Hard work is a virtue. But are you working too hard? Maybe. Especially if you’re pouring your heart and soul into your job for the wrong reasons.
Working too hard is an American pastime
Hard work is in America’s DNA. We take comfort in the murky belief that if we work hard, we’ll get ahead in life. And when others aren’t as well off as we are, we assume it’s because they aren’t working as hard as they should be.
Work is also a common theme in the Bible.
Dozens of biblical passages talk about work. Here’s a sampling:
- Genesis describes God’s work in creation. It also describes Adam and Eve’s commission to live as workers in Eden.
- In Ecclesiastes 9, the writer tells us to do whatever we’re capable of doing with all of our might because there’s no work in the grave. (That’s an encouraging thought.)
- In 2 Thessalonians 3, Paul takes the work ethic a step further, warning that anyone unwilling to work shouldn’t be allowed to eat.
Although these and other passages can be taken out of context to support faulty theology about work and our responsibility to the poor, it’s clear that work is a biblical virtue. Work provides for basic needs like food and shelter, and gives our lives purpose and dignity.
But what happens when work becomes more than a vehicle to provide for our needs?
Even worse … what happens when work becomes the way we gauge success and measure our worth as human beings?
3 signs you’re working too hard
By necessity or choice, many of us are living work-centered lives. Work is an insatiable beast. If you let it, it will consume your time, your thoughts, your hopes and your dreams.
If you’re feeling burned out and beat up by your job, here are a few signs that you might be working too hard — and working for the wrong reasons:
- If work is a way to keep score: Last year, Melissa and I watched the History Channel’s The Men Who Built America — a series that profiled Carnegie, Vanderbilt, Rockefeller and other titans of American industry. One of the series themes was that these were wealthy men who were obsessed with making money, even after they had millions in the bank. To increase their earnings, they did terrible things to each other and their workers — not because they needed cash, but because money was the way they kept score. Sound horrible? It is. But we do the same thing when we use work as a way to keep score and rate our success. Whether you’re a retail clerk or a corporate VP, it’s easy to see your career as a zero sum game with winners and losers. When that happens, it’s a sign that you’re working to feed your ego — not your family.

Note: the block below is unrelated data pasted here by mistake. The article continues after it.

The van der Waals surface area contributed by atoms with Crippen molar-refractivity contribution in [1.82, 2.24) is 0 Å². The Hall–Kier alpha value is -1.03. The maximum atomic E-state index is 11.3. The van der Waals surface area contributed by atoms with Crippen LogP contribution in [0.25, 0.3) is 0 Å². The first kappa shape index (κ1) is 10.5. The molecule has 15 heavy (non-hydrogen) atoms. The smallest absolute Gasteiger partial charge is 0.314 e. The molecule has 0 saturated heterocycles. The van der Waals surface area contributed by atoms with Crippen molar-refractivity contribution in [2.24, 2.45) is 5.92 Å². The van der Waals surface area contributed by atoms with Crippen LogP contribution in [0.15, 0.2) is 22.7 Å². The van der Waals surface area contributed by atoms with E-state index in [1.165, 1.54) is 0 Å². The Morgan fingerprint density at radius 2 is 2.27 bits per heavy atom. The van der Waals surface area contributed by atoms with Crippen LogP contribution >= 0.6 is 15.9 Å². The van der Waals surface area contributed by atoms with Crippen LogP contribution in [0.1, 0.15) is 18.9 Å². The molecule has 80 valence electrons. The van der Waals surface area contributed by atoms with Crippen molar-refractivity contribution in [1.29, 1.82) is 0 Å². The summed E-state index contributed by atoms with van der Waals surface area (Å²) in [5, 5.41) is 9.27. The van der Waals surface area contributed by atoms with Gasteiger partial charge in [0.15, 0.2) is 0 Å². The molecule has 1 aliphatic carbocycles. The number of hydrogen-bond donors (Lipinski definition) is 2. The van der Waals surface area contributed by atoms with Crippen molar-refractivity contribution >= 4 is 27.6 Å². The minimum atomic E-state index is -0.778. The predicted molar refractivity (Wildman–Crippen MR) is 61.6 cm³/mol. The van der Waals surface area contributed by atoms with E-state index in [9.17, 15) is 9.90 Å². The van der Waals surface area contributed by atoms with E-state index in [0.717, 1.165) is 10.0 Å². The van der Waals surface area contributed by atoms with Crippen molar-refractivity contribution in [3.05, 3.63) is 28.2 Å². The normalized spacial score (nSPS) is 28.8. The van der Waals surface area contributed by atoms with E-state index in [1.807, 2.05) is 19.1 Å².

- If you’re working harder to pay for a bigger lifestyle: Ever feel like your income has increased, but you have the same amount of money left over after you pay your bills? It’s called lifestyle inflation — the tendency to expand our lifestyle as we earn more income — and we’re all susceptible to it. Instead of working to live, we’re literally living to work because lifestyle inflation is driving us to make more money so we can buy a bigger house, a better car or a vacation home on the lake. It’s sad, but our culture actually encourages and rewards this mentality. For some people, working too hard to buy bigger and better stuff has become the definition of the American dream. But if you’re a slave to your job, you’re no longer free. That’s not American at all. It’s not spiritually authentic, either.
- If your life goals are all job-related: Over the years, I’ve developed professional and personal relationships with people at every rung of the corporate ladder, from entry-level workers to CEOs of large companies. Here’s what I’ve learned: Way too many people are working too hard because they have life goals that are exclusively job-related. It’s fine to have career goals. In fact, your employer might even ask you to update your vocational goals at regular intervals. But when job-related goals are your only (or primary) goals in life, it’s probably a sign that your using work as a substitute for more important things like relationships, family or a spiritually healthy lifestyle. Promotions and career advancement happen when you do your job well. But there’s nothing patriotic or admirable about working too hard and dedicating your entire life to advancing your career.
You weren’t created for work. You were created to live a well-balanced life that includes work. If you’re working too hard, maybe the problem isn’t your job — maybe the problem is that you need to re-evaluate your relationship with work and start working for the right reasons.